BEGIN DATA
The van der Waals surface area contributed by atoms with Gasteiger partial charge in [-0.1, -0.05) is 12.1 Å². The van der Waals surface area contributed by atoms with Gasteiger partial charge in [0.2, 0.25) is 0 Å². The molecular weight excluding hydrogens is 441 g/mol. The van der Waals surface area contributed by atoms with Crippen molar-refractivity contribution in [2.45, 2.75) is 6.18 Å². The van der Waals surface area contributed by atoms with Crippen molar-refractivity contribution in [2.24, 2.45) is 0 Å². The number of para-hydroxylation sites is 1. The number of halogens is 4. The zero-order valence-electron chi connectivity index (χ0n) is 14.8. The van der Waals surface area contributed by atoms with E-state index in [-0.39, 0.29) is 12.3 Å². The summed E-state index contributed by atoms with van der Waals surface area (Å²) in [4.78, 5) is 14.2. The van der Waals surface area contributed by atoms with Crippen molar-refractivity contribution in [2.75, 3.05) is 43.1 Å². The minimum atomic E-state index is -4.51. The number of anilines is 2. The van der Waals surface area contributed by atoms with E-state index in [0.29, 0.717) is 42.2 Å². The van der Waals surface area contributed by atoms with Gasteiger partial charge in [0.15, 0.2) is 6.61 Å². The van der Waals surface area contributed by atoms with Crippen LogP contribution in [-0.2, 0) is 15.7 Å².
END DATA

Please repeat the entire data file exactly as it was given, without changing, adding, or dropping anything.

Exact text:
The van der Waals surface area contributed by atoms with Gasteiger partial charge in [-0.1, -0.05) is 12.1 Å². The van der Waals surface area contributed by atoms with Gasteiger partial charge in [0.2, 0.25) is 0 Å². The molecular weight excluding hydrogens is 441 g/mol. The van der Waals surface area contributed by atoms with Crippen molar-refractivity contribution in [2.45, 2.75) is 6.18 Å². The van der Waals surface area contributed by atoms with Crippen molar-refractivity contribution in [2.24, 2.45) is 0 Å². The number of para-hydroxylation sites is 1. The number of halogens is 4. The zero-order valence-electron chi connectivity index (χ0n) is 14.8. The van der Waals surface area contributed by atoms with E-state index in [-0.39, 0.29) is 12.3 Å². The summed E-state index contributed by atoms with van der Waals surface area (Å²) in [4.78, 5) is 14.2. The van der Waals surface area contributed by atoms with Crippen molar-refractivity contribution in [2.75, 3.05) is 43.1 Å². The minimum atomic E-state index is -4.51. The number of anilines is 2. The van der Waals surface area contributed by atoms with E-state index in [0.29, 0.717) is 42.2 Å². The van der Waals surface area contributed by atoms with Gasteiger partial charge in [0.15, 0.2) is 6.61 Å². The van der Waals surface area contributed by atoms with Crippen LogP contribution in [-0.2, 0) is 15.7 Å².